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New math makes homework tough

A new method of learning math has some parents scratching their heads when it’s time to help children with homework.

In 2010, the Common Core Standards Initiative set out to define what — and when — students should know about mathematics and English literacy. The initiative was picked up by 42 states, but it hasn’t been without issues. Many parents have been about what the standards are and have difficulty helping their children with their homework.

Melanie Poole is a local mother with six children attending Loyd Star. While she said she’s been able to help most of her children with their homework, she’s started to have trouble with the one in the sixth grade.

“[We get] some handouts that said that their teaching style would have to change,” Poole said. “It kind of briefly goes over it, but nothing really detailed.

“It’s a lot more challenging. Now, even in kindergarten, they’re expected to be able to — when I was in kindergarten, you learned colors and shapes. Now, your child is going to struggle if you don’t send them to preschool before they start school.”

Some work has been done, both at the state level and locally, to address some of the issues that arose from the transition. Dr. Sydney Holbert with Mississippi College was part of a committee with the Mississippi Department of Education that made changes to Common Core to form what is now called the Mississippi College and Career Ready Standard, which debuted this year.

“There was an open forum,” Holbert said. “Parents and teachers and anybody could go on and make suggestions. There was a group of us that looked at those suggestions and made edits [to Common Core].”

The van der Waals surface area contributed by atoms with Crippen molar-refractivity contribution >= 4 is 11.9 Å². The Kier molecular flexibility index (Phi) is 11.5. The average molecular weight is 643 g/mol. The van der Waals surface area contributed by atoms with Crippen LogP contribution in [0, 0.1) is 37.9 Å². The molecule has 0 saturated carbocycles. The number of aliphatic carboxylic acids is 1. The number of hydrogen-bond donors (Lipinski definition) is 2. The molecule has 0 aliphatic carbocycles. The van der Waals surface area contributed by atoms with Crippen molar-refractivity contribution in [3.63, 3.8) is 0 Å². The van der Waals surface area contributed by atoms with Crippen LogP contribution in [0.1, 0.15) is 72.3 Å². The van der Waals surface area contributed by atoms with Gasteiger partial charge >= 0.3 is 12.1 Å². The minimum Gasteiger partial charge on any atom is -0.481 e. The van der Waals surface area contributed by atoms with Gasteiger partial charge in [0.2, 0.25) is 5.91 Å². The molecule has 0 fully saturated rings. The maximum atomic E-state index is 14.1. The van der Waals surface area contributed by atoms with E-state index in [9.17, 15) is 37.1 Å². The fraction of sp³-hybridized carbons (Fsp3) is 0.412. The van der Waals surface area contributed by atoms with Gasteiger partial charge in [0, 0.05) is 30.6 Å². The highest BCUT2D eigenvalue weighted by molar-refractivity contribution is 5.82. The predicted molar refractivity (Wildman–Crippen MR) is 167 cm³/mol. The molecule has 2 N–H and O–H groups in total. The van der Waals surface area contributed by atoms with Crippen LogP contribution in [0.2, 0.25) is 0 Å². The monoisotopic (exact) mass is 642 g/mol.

Holbert said the old math curriculum was too shallow. Students would learn algorithms, step-by-step instructions to solve specific problems like addition or multiplication, but the new standards are meant to allow students to arrive at the solution themselves and gain a deeper understanding of the material.

“You have to have a really good background for number concepts for higher math,” Lipsey School Principal Sonya Foster said. “The old way of — I call it the sit and get it — straight rows, the teacher talks, you listen and then you give back what the teacher said, that’s not the way Mississippi College and Career Ready Standards are.”

Foster has also seen parents struggle with the new math standards, and this year she’s set out with a possible solution.

“Most parent conferences I sat in, the parents were having a tough time helping their kids with math, because it’s not the way it used to be,” Foster said. “I worked with our tech department. On the Lipsey website, we now have tutorials. It’s not fancy or anything, but I will video the teacher. [Parents] can go on there, and they can look and see her trying to teach exponents and things like that. That has been something we’ve put in place here, because [it’s] been a common thread for a lot parents, especially for math.”

Foster said the idea came from the concept of the “flipped classroom,” a method of teaching where video lectures were assigned at home and teachers focused on discussion and practice in the classroom. The idea was popularized recently by Salman Khan, founder of Khan Academy. Khan Academy is a website that set out to “provide a free, world‑class education for anyone, anywhere.” Khan Academy provides video lectures and exercises for math from kindergarten to differential calculus. Foster said teachers at Lipsey have also used Khan Academy to help teach students.

Along with the new math and reading standards, schools have also been implementing the third-grade gate, a reading assessment that third-graders are required to pass before moving on to fourth grade.

“The kids that did not pass it, [teachers] were really working hard with them,” Foster said. “I think it’s a really good thing. The gap is only going to get wider if we don’t catch them early. The early years are just so important to learning the foundations.”

Foster said she’s excited about the way education is changing.

“The kids, just seeing what they can produce now, and what they can do, I really like it,” Foster said. “I think it’s not going to do anything but make our kids more prepared for college, more prepared for job opportunities. Even if they get out of high school and go straight out to a job, they’re still going to be using so many of these skills.”